Around 1370 John Huss was born in Bohemia. The exact date of his birth is not known, but for reasons that will become clear when he died is well attested to.
Huss had a strong faith in Christ and spoke out against religious and political corruption. He wrote books to stand against heresies and preached against hypocrisy. For this he was sentenced to die and excommunicated. The religious leaders were determined to keep control of the people around them, and they had little time for Huss’ call to holiness. It wasn’t about holiness to them, but about power.
Huss was put on trial for challenging those in charge. He was convicted of heresy for questioning what they taught. He would receive the death penalty for his stand against corruption.
When his death sentence was announced a riot erupted in Constance where his ‘trial’ was held. Fearing he would escape during the riot guards were sent to his cell. What they found was Huss in prayer and writing a letter to his loved ones. When he completed the letter he asked it be passed along.
The court scribe, Poggius Bracciolini took copious court notes and recorded every detail leading up to Huss’ execution. Bracciolini asked Huss to forgive him and to hold no ill will against him.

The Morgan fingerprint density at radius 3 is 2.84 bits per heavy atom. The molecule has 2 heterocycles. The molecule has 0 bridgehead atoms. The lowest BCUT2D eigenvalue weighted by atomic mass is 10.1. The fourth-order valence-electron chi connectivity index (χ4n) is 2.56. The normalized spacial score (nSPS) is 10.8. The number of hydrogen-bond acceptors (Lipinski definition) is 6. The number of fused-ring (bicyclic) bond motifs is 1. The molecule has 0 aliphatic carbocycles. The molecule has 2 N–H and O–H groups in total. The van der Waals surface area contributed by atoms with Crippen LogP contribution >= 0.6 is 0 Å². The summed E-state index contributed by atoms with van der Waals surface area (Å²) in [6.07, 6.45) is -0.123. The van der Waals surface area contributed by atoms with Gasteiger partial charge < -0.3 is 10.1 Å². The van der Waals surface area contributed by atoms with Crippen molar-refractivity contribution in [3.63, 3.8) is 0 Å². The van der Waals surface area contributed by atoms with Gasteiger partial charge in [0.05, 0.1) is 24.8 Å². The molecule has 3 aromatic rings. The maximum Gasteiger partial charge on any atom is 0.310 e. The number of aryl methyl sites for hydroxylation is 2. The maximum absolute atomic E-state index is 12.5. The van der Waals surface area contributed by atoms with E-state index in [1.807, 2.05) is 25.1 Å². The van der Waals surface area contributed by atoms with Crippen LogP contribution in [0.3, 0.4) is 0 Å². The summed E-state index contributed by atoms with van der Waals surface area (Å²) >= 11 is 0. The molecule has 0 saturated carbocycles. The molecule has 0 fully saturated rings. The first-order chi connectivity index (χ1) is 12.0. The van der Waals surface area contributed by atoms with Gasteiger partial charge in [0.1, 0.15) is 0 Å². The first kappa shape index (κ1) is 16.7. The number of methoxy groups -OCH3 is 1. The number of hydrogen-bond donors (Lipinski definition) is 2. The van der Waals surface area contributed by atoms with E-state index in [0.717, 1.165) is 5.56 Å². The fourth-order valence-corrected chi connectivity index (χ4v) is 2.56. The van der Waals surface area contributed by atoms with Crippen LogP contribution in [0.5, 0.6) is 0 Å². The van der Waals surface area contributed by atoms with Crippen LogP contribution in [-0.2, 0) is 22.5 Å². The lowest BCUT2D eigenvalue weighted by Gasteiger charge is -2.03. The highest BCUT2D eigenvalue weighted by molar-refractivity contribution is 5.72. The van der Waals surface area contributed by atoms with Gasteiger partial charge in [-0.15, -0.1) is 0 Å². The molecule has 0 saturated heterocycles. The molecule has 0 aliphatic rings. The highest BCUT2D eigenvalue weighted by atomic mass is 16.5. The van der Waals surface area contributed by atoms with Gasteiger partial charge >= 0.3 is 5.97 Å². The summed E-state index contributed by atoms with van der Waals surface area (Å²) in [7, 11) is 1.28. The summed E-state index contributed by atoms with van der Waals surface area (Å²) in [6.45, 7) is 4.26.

Huss would write in his final letter about the suffering he endured, about the temptation to recant his faith, about the dingy prison he found himself in, and about his hope in eternity. He would describe the filthy cell he was placed in, the horrible odors, his illnesses from his horrid punishment, and how his teeth fell out from malnutrition.
He would continue, “My writings were burnt, although not a word of them had been understood… I hope that my work will be sealed with the roasting of my flesh. Don’t avenge my death, remain peaceful. I would cry for you, but a servant of God, whose honor shall be mine, must desert, for Him, and for the sake of Christ, his wife, child, brother, sister, home, possessions, and all that is dear to him.”
He would conclude his letter stating, “Written at Constance, during my last night, on the 5th day of July 1415, on which day I was just 42 years old… John Huss.”
As he was led to his execution he sang and prayed. He was tied to a stake and then the pillar was set on fire. Bracciolini would later recount two things of note, first that Huss died quickly “before a flame touched him,” and most profoundly the scribe would concur, “Verily, I say unto you, he was just too good for this world.”
What an epitaph! In a world where many seek their own way, here was a man who died for what he believed in, and just as importantly lived for what he believed in. May we seek such a faith and a standard of living and impact in our own spiritual journey.Immobilienmakler Heidelberg Makler Heidelberg
Source by Tobin Crenshaw